The apparatus just described can be manufactured by first forming a feed-through opening in the side wall of the receptacle. Next, a layer of the first material is explosively bonded to a layer of the second material to form a transition joint. Next, a passageway is formed through the transition joint which is configured to the shape and size of the pin connector unit. The transition joint is machined to a configuration corresponding to the shape and size of the feed-through opening. A counterbore can be formed in the feed-through opening at a depth equal to the thickness of the first layer and the machining of the transition joint can be done so that the first layer is of a configuration corresponding in size and shape to the counterbore and the second layer is of a configuration corresponding in size and shape to the remainder of the feed-through opening. The pin connector unit is then positioned in the passageway and welded about its perimeter to the second layer to form a hermetic seal. Next the transition joint is positioned in the feed-through opening and the first layer is welded about its periphery to the side wall to form a second hermetic seal.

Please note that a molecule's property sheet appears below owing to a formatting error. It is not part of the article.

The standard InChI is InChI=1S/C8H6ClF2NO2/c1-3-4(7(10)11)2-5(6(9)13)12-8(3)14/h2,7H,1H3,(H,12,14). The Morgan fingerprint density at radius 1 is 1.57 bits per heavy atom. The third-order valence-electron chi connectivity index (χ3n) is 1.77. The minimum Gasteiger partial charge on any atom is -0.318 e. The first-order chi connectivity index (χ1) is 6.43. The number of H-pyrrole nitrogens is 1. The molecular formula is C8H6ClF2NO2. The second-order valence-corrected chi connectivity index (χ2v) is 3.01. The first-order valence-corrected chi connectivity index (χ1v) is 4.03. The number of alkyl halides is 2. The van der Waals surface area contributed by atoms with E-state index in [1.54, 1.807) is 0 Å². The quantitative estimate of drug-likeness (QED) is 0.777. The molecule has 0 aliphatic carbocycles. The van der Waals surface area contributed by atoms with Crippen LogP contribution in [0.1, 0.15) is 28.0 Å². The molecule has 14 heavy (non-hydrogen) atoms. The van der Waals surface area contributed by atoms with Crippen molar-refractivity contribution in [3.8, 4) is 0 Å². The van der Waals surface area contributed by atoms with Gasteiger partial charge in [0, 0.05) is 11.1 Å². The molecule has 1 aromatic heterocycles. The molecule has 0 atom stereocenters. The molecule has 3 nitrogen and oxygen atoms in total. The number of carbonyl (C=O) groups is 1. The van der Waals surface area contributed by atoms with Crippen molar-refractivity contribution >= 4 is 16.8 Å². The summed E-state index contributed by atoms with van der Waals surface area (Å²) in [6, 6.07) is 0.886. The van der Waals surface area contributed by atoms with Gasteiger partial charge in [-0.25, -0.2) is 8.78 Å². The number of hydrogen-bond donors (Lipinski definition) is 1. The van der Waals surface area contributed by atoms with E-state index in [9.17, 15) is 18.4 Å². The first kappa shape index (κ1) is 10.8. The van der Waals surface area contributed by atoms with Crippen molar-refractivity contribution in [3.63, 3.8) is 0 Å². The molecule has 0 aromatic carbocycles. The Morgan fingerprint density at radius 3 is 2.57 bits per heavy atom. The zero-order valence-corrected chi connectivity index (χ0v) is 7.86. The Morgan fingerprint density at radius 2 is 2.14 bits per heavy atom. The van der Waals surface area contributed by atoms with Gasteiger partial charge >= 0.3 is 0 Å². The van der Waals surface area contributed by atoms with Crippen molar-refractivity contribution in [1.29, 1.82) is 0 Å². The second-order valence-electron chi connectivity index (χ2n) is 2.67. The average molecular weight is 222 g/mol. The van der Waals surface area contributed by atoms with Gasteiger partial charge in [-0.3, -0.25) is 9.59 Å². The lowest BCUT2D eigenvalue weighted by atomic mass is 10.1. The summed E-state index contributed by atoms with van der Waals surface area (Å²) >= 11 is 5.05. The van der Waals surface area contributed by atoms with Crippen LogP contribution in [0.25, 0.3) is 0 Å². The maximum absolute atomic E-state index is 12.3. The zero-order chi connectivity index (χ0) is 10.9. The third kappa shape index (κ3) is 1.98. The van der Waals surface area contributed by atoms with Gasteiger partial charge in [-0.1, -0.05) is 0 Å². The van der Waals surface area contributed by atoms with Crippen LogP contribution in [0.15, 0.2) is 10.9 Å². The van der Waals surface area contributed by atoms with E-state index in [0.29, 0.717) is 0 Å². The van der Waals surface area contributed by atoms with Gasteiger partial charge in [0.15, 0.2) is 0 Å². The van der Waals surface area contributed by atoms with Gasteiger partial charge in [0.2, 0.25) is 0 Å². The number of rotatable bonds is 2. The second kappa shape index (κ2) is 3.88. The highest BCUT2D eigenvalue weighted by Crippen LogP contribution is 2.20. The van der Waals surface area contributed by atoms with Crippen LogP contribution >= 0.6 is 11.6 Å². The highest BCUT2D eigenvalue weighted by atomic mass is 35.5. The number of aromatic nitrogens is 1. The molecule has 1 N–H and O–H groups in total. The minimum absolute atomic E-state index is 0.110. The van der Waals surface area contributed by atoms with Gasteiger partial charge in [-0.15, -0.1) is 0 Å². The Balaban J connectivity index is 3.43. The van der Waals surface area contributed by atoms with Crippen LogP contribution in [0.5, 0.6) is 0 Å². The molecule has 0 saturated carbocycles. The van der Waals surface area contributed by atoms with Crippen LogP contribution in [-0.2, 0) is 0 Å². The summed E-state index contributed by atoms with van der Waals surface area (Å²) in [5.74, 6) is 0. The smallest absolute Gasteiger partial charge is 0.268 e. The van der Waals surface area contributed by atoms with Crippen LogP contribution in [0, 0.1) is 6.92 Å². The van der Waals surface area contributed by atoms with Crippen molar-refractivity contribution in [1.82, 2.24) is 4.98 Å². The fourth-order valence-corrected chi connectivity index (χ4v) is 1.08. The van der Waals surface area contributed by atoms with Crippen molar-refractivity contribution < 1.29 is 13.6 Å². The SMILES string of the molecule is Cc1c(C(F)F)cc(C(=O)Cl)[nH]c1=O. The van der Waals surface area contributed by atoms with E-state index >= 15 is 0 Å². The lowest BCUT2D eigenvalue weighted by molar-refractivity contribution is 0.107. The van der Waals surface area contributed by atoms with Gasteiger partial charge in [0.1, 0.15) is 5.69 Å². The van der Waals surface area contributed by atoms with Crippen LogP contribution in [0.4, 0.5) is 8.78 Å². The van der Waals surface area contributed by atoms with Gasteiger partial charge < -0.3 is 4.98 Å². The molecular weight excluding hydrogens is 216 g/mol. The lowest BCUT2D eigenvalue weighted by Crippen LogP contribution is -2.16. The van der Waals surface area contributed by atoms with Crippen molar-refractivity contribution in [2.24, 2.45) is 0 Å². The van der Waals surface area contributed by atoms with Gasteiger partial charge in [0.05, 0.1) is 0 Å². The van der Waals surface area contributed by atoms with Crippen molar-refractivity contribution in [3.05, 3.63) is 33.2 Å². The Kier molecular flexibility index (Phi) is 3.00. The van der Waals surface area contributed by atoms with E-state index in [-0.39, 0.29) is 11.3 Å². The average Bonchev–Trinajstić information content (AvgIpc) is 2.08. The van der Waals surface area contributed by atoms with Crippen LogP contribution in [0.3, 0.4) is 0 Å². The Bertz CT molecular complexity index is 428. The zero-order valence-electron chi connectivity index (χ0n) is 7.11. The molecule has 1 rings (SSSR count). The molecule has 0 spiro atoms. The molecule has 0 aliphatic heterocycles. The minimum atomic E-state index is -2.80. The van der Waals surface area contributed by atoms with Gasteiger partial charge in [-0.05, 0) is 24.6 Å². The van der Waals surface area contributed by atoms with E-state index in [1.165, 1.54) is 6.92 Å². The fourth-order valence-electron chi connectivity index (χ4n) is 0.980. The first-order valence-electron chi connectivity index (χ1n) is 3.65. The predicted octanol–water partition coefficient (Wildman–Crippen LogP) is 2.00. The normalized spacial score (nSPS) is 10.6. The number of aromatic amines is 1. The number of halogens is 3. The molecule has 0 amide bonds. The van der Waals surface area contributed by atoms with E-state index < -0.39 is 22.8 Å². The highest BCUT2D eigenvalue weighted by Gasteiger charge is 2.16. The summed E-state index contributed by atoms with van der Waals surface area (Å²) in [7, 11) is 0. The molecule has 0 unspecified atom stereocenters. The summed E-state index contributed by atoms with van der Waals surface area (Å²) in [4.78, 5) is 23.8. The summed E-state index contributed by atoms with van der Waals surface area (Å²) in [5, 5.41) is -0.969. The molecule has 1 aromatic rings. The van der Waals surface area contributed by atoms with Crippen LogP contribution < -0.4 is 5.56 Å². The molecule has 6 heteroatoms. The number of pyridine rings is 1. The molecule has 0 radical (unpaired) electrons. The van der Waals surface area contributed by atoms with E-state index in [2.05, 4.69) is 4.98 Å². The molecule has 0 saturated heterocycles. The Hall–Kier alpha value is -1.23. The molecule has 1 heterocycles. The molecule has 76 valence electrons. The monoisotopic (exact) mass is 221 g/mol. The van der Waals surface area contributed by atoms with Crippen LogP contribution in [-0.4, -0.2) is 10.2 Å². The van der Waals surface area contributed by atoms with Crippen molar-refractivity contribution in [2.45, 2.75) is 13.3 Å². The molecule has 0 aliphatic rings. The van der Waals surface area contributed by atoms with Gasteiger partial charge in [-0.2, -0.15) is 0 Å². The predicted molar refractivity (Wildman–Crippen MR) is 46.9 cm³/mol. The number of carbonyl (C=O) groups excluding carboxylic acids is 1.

Additional advantages of this invention will become apparent from the description which follows, taken in conjunction with the accompanying drawings.
FIG. 1 is a perspective view of a microwave package having a transition joint constructed in accordance with this invention;
FIG. 2 is an enlarged, fragmentary, vertical section, taken along line 2--2 of FIG. 1, showing further details of the transition joint; and
FIG. 3 is a fragmentary exploded view of the transition joint.
In accordance with this invention, a microwave package P is provided which includes a base 10 a first pair of opposed side walls 12 and 14, respectively, and a second pair of opposed side walls 16 and 18, respectively. As illustrated in FIG. 1, both side walls 16 and 18 are provided with a transition joint J having a pin connection unit 20 positioned therein with electrical contact pins 22 extending therethrough. The microwave package is made out of aluminum or aluminum alloy, such as aluminum 4047 which typically contains more than 3% silicon and usually about 12% silicon. The pin connector unit 20 is made of Kovar or some other material such as cold rolled steel, stainless steel or an iron-nickel alloy.